Tips For Getting The Sand Out Of Your Hair After A Day At The Beach

Depending on where you live in the world, beach days may be a year-long thing — and how lucky you are if that's the case. But as much as many of us love a day in the sun and sea, the sand can be a bit much, especially when you get it in your hair. All you need is a little wind and a pop into the water for a few minutes and sand can easily make its way into your hair and onto your scalp. That can, of course, create gorgeous beach day hair, but the sand can be an annoying component to that gorgeousness. 


While sand isn't going to do any damage to your scalp or hair, you probably still want to ditch as much of it as you can — it can make a head feel sort of crunchy and itchy, to say the least. Although the easiest way may be to rinse it out, if that's not an option, you'll need to resort to one of a few creative ways to manage the sand situation and get your locks back into sand-free territory. 

Flip and tousle

Perhaps this isn't the fastest way to get sand out of your hair, but it is the best way to keep those beach waves intact. Start by allowing your hair to dry on its own, as this tip can be a little tricky when your hair is still wet. If you're in the sun, it shouldn't take too long to dry. If you can't wait it out in the sun for your hair to lose its moisture and need to hop in the car, then skip the air conditioning and roll down the windows so the wind can do its thing. This is also a great opportunity to turn up the music and pretend you're in a movie where you're driving away into a new chapter of your life.


When your hair is completely dry, flip your head upside down — not in the vicinity of any place you want sand to get in — and give your hair a proper tousle while massaging your scalp with your fingers. As you do this, the excess sand will fall from your hair. Not all of it will be removed, but enough will be so you don't feel like your head is an extension of the seashore. 

Use a hairdryer

The easiest and speediest way to get sand out of your hair is by blowing it out with a hairdryer. Before you do this, however, you want to give your head a quick rub to get any of that thick wet sand unstuck from your scalp — it will make the process even quicker. When you turn on the hairdryer, set it to cool so you don't have to worry about heat damage (your hair isn't protected by products, after all, and is more prone to damage when it's wet) or irritating your scalp that might have gotten a little too much sun at the beach.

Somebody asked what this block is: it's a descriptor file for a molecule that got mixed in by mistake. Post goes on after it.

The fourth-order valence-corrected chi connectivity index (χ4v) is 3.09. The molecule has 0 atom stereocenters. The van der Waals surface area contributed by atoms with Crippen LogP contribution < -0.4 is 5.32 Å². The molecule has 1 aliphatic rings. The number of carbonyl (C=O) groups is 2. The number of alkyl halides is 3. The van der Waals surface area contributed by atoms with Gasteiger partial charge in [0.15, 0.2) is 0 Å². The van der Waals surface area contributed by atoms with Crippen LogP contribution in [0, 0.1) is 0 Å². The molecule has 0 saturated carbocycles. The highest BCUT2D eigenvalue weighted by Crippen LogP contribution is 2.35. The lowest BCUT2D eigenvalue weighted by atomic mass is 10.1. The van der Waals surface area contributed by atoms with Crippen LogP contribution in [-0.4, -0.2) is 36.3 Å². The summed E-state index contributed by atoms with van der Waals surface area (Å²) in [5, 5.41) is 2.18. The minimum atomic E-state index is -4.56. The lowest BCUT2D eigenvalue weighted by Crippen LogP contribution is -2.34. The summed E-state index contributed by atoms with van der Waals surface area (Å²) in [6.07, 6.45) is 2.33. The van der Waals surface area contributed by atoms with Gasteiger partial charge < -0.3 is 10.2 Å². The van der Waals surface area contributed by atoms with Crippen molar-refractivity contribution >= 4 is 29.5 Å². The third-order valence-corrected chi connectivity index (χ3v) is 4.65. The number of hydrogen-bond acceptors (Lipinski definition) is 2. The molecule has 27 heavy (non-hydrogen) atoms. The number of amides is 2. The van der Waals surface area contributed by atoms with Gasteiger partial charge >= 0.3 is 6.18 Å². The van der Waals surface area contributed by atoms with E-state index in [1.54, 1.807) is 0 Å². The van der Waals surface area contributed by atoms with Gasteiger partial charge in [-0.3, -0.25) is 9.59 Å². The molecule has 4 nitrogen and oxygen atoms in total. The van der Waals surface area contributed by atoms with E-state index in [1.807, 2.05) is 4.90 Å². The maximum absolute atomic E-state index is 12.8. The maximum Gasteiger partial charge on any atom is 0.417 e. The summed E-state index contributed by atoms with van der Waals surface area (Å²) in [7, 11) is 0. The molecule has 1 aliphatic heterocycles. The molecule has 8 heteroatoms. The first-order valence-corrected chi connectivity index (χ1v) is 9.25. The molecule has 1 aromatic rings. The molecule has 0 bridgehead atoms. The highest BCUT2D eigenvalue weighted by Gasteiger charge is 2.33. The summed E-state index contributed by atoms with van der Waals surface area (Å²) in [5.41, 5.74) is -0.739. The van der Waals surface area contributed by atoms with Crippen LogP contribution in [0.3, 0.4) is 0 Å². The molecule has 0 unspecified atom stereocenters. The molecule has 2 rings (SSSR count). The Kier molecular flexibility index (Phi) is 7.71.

Because the sand is likely to blow every which way, if you choose this option to get sand out of your hair, you want to do it outside or in a contained space like a dry shower so cleanup is as easy as possible, per EnviroMom.

Scratch the sand out

It doesn't matter how little or how much sand you managed to catch at the beach — giving your head a good scratch with your fingers will loosen things up. In fact, it will loosen things up enough that you don't want to do this in a place that will cause a mess like, say, on your carpet — this is an outdoor or dry shower only technique. Travel blog Hopdes also recommends shaking the excess sand out of your strands, and then going over it with a wide-tooth comb to pick up any grains your fingers may have missed.


If you're concerned that sliding the sand through your hair with your fingers is somehow going to damage it, don't be. Sand actually exfoliates not just the scalp but the hair, giving the follicles a chance to breathe, via Selebriti. Perfect, exfoliated beach hair, here you come.

Use baby powder

When you combine water and sand, trying to remove it from anything can be a struggle. But you can nip that battle in the bud if you sprinkle baby powder on your hair, according to Curl Centric. This bathroom staple will absorb the moisture in your hair and scalp, so it's easier to remove the sand. Once you apply the baby powder, give it a few minutes so it can strip as much dampness as possible.